Women's heart attack symptoms differ from men's, with women more likely to feel extreme fatigue, shortness of breath, nausea and back pain, a U.S. expert says.
Dr. Noel Bairey Merz, director of the Barbra Streisand Women's Heart Center at the Cedars-Sinai Heart Institute in Los Angeles, said a man typically experiences pain or pressure in the chest.
"Rosie O'Donnell's touching blog post about her recent heart attack spelled out the typical woman's heart attack," Bairey Merz said in a statement. "Rosie is doing a public service by making the public aware that heart attack symptoms are different for women."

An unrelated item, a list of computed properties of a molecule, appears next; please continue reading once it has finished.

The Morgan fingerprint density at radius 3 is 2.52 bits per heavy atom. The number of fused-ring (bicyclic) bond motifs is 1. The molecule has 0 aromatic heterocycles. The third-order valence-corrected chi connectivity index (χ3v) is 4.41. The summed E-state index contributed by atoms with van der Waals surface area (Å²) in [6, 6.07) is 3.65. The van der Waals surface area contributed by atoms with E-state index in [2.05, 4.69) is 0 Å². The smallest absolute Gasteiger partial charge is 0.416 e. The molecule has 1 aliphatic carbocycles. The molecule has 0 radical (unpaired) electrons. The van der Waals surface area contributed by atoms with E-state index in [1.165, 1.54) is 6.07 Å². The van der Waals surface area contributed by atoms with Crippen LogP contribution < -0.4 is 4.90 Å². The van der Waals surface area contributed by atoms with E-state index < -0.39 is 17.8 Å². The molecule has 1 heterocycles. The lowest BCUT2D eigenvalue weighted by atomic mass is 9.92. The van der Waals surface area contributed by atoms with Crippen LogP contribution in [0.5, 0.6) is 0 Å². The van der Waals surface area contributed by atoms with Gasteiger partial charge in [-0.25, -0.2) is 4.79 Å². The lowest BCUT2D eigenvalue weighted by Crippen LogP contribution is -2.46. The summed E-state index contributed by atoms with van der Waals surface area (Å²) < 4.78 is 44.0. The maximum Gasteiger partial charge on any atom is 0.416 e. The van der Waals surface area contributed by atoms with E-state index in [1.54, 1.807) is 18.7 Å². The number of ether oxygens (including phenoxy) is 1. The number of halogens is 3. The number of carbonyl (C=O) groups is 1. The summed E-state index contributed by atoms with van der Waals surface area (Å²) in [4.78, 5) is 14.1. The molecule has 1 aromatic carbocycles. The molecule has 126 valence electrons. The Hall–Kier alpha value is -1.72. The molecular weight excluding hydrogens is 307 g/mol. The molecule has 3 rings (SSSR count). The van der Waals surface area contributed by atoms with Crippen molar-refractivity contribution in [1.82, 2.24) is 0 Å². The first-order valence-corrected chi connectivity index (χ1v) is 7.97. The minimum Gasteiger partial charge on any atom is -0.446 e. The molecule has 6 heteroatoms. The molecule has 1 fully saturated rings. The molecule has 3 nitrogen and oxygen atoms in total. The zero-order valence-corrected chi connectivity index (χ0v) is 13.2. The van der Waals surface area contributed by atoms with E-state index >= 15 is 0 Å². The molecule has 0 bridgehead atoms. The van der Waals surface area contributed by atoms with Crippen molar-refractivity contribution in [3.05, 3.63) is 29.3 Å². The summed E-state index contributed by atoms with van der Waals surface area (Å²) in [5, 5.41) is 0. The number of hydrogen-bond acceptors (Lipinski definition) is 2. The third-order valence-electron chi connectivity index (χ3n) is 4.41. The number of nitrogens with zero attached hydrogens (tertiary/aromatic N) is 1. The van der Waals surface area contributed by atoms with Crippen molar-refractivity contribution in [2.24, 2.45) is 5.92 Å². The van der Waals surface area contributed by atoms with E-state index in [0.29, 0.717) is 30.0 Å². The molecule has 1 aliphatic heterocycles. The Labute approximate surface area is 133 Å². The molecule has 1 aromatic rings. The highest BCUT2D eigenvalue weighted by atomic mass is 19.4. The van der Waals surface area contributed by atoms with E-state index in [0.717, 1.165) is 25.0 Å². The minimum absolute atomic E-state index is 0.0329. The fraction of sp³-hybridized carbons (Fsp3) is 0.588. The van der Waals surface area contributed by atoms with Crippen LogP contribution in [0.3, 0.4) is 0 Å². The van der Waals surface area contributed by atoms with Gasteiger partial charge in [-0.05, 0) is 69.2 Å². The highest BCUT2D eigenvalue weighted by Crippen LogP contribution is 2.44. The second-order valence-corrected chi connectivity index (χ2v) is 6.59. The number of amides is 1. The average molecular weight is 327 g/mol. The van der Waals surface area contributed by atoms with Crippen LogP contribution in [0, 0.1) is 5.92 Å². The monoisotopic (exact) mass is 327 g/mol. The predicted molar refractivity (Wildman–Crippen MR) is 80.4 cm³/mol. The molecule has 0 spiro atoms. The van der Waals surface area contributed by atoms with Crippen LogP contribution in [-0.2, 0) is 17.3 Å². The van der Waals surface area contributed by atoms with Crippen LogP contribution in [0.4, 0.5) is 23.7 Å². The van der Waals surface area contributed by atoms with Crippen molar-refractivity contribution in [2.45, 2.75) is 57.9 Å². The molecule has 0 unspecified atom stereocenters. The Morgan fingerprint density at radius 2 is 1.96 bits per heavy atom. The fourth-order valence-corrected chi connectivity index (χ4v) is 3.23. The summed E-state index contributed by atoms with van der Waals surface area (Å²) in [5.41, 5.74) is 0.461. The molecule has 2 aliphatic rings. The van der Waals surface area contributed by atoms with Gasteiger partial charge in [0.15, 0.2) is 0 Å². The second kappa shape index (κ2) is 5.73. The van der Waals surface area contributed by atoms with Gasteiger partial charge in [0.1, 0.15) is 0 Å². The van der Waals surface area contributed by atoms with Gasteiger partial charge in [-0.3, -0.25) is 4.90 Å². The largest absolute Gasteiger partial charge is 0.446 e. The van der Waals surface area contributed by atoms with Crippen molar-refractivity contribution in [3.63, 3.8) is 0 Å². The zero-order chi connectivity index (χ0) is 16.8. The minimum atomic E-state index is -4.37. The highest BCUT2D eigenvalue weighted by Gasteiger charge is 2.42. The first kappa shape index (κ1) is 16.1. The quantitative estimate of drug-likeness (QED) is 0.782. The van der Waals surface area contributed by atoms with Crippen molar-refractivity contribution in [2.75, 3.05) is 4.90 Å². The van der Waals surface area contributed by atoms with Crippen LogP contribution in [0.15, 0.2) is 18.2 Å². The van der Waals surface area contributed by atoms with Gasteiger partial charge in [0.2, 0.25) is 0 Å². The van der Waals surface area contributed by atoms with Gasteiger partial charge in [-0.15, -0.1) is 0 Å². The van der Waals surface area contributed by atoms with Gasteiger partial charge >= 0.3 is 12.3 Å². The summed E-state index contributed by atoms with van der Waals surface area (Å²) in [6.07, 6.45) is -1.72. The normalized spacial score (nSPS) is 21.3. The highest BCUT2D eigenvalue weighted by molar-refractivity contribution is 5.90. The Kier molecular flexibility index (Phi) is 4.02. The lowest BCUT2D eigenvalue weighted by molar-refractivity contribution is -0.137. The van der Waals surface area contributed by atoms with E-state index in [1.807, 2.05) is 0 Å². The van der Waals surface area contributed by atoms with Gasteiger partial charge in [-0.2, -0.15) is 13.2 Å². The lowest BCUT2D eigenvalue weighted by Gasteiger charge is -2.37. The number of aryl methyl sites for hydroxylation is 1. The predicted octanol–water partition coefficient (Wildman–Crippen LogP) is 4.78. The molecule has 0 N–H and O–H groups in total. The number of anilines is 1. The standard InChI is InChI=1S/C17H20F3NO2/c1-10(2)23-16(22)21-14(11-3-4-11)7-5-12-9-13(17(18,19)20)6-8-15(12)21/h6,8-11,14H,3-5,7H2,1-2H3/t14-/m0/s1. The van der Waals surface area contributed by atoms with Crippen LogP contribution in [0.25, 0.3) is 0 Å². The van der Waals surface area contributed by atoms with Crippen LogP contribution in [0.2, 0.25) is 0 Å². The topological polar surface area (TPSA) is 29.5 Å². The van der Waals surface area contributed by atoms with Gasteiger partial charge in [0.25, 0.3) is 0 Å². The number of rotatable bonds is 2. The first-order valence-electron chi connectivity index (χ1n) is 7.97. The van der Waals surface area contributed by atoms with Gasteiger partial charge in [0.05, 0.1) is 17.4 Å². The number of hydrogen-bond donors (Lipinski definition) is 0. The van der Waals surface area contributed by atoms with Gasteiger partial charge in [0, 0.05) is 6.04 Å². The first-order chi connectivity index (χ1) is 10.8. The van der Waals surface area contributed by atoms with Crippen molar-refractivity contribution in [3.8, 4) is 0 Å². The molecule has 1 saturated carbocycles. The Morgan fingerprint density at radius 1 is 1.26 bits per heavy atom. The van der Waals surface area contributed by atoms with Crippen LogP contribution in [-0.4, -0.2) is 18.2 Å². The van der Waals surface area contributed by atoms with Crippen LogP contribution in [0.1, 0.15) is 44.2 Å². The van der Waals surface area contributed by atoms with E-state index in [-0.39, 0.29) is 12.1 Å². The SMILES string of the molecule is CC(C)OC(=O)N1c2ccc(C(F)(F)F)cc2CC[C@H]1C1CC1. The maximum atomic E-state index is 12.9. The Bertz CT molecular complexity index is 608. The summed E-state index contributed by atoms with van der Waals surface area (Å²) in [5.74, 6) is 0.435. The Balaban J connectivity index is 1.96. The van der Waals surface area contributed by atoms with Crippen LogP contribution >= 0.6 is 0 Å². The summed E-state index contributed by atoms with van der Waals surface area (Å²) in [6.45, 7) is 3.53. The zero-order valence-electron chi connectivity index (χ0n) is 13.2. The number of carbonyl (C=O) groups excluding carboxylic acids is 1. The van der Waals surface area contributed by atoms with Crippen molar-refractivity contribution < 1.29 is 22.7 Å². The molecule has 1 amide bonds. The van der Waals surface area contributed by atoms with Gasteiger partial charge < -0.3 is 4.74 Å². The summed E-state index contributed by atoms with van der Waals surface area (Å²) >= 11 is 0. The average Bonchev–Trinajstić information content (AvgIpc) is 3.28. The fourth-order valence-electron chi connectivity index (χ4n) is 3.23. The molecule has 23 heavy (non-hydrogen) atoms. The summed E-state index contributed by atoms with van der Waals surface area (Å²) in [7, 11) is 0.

Bairey Merz, who directs a multiyear, multicenter National Heart, Lung, and Blood Institute study on women's heart disease, said although heart disease kills more women than men every year, women's heart disease treatment until recently was based on medical research performed on men.
The Streisand center is working to correct gender inequalities and to educate women on female-pattern heart disease symptoms, Bairey Merz said.
More than 200,000 women in the United States die of heart attacks every year -- more than those who die of all cancers combined -- yet many women don't know the gender-specific symptoms of heart attack, Bairey Merz said.
A study published in the journal Circulation, found common female heart attack symptoms include shortness of breath, weakness, unusual fatigue, nausea, dizziness, lower chest discomfort, upper abdominal pressure or discomfort that may feel like indigestion and back pain.